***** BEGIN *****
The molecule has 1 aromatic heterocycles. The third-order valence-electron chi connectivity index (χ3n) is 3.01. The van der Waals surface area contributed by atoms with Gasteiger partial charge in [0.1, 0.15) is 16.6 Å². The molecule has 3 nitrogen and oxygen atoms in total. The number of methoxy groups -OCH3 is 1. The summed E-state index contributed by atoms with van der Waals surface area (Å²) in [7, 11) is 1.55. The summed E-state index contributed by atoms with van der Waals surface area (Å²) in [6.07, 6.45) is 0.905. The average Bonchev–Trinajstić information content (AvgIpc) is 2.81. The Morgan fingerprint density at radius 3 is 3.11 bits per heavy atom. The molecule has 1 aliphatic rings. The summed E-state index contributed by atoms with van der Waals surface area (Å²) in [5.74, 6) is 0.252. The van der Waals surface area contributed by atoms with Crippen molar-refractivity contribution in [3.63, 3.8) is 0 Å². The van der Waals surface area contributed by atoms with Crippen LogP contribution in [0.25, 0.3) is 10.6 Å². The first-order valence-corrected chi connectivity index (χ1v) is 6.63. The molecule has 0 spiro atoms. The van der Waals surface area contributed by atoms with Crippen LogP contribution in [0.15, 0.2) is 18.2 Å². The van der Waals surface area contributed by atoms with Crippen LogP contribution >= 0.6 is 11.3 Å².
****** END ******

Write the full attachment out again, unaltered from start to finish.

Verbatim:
The molecule has 1 aromatic heterocycles. The third-order valence-electron chi connectivity index (χ3n) is 3.01. The van der Waals surface area contributed by atoms with Gasteiger partial charge in [0.1, 0.15) is 16.6 Å². The molecule has 3 nitrogen and oxygen atoms in total. The number of methoxy groups -OCH3 is 1. The summed E-state index contributed by atoms with van der Waals surface area (Å²) in [7, 11) is 1.55. The summed E-state index contributed by atoms with van der Waals surface area (Å²) in [6.07, 6.45) is 0.905. The average Bonchev–Trinajstić information content (AvgIpc) is 2.81. The Morgan fingerprint density at radius 3 is 3.11 bits per heavy atom. The molecule has 1 aliphatic rings. The summed E-state index contributed by atoms with van der Waals surface area (Å²) in [5.74, 6) is 0.252. The van der Waals surface area contributed by atoms with Crippen molar-refractivity contribution in [3.63, 3.8) is 0 Å². The van der Waals surface area contributed by atoms with Crippen LogP contribution in [0.25, 0.3) is 10.6 Å². The first-order valence-corrected chi connectivity index (χ1v) is 6.63. The molecule has 0 spiro atoms. The van der Waals surface area contributed by atoms with Crippen LogP contribution in [0.15, 0.2) is 18.2 Å². The van der Waals surface area contributed by atoms with Crippen LogP contribution >= 0.6 is 11.3 Å².